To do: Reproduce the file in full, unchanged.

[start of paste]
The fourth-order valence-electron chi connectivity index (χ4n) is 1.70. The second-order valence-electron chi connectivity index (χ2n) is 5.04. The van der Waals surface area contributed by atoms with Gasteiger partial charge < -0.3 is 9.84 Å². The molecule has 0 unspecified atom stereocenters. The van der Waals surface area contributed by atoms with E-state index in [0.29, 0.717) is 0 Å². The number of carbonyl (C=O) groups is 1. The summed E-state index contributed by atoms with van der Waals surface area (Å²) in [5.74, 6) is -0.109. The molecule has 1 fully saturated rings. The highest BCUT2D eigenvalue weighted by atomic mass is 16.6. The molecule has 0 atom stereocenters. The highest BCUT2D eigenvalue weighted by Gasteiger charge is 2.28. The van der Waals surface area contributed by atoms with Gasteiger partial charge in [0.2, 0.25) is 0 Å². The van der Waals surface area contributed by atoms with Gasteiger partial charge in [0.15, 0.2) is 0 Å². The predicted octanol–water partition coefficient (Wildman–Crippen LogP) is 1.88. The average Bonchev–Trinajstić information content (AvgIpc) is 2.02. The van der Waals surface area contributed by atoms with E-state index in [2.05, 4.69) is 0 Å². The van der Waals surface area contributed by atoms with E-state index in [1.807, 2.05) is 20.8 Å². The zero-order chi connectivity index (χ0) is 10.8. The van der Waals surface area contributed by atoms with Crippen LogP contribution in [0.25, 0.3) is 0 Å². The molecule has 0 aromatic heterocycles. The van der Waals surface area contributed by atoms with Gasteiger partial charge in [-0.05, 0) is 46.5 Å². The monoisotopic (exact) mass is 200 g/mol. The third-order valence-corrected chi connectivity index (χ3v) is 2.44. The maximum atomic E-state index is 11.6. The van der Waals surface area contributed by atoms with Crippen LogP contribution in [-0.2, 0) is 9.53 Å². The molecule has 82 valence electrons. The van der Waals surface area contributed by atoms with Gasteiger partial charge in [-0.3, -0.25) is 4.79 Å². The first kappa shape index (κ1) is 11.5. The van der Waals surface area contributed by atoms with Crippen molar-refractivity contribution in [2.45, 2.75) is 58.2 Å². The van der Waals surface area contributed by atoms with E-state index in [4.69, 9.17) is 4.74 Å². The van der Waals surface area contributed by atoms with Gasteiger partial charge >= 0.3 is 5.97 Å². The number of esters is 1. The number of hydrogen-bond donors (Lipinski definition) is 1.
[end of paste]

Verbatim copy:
The fourth-order valence-electron chi connectivity index (χ4n) is 1.70. The second-order valence-electron chi connectivity index (χ2n) is 5.04. The van der Waals surface area contributed by atoms with Gasteiger partial charge < -0.3 is 9.84 Å². The molecule has 0 unspecified atom stereocenters. The van der Waals surface area contributed by atoms with E-state index in [0.29, 0.717) is 0 Å². The number of carbonyl (C=O) groups is 1. The summed E-state index contributed by atoms with van der Waals surface area (Å²) in [5.74, 6) is -0.109. The molecule has 1 fully saturated rings. The highest BCUT2D eigenvalue weighted by atomic mass is 16.6. The molecule has 0 atom stereocenters. The highest BCUT2D eigenvalue weighted by Gasteiger charge is 2.28. The van der Waals surface area contributed by atoms with Gasteiger partial charge in [0.2, 0.25) is 0 Å². The van der Waals surface area contributed by atoms with Gasteiger partial charge in [0.15, 0.2) is 0 Å². The predicted octanol–water partition coefficient (Wildman–Crippen LogP) is 1.88. The average Bonchev–Trinajstić information content (AvgIpc) is 2.02. The van der Waals surface area contributed by atoms with E-state index in [2.05, 4.69) is 0 Å². The van der Waals surface area contributed by atoms with E-state index in [1.807, 2.05) is 20.8 Å². The zero-order chi connectivity index (χ0) is 10.8. The van der Waals surface area contributed by atoms with Crippen LogP contribution in [0.25, 0.3) is 0 Å². The molecule has 0 aromatic heterocycles. The van der Waals surface area contributed by atoms with Gasteiger partial charge in [-0.05, 0) is 46.5 Å². The monoisotopic (exact) mass is 200 g/mol. The third-order valence-corrected chi connectivity index (χ3v) is 2.44. The maximum atomic E-state index is 11.6. The van der Waals surface area contributed by atoms with Crippen LogP contribution in [-0.2, 0) is 9.53 Å². The molecule has 82 valence electrons. The van der Waals surface area contributed by atoms with Gasteiger partial charge in [-0.3, -0.25) is 4.79 Å². The first kappa shape index (κ1) is 11.5. The van der Waals surface area contributed by atoms with Crippen molar-refractivity contribution in [2.45, 2.75) is 58.2 Å². The van der Waals surface area contributed by atoms with E-state index in [4.69, 9.17) is 4.74 Å². The van der Waals surface area contributed by atoms with Gasteiger partial charge >= 0.3 is 5.97 Å². The number of esters is 1. The number of hydrogen-bond donors (Lipinski definition) is 1.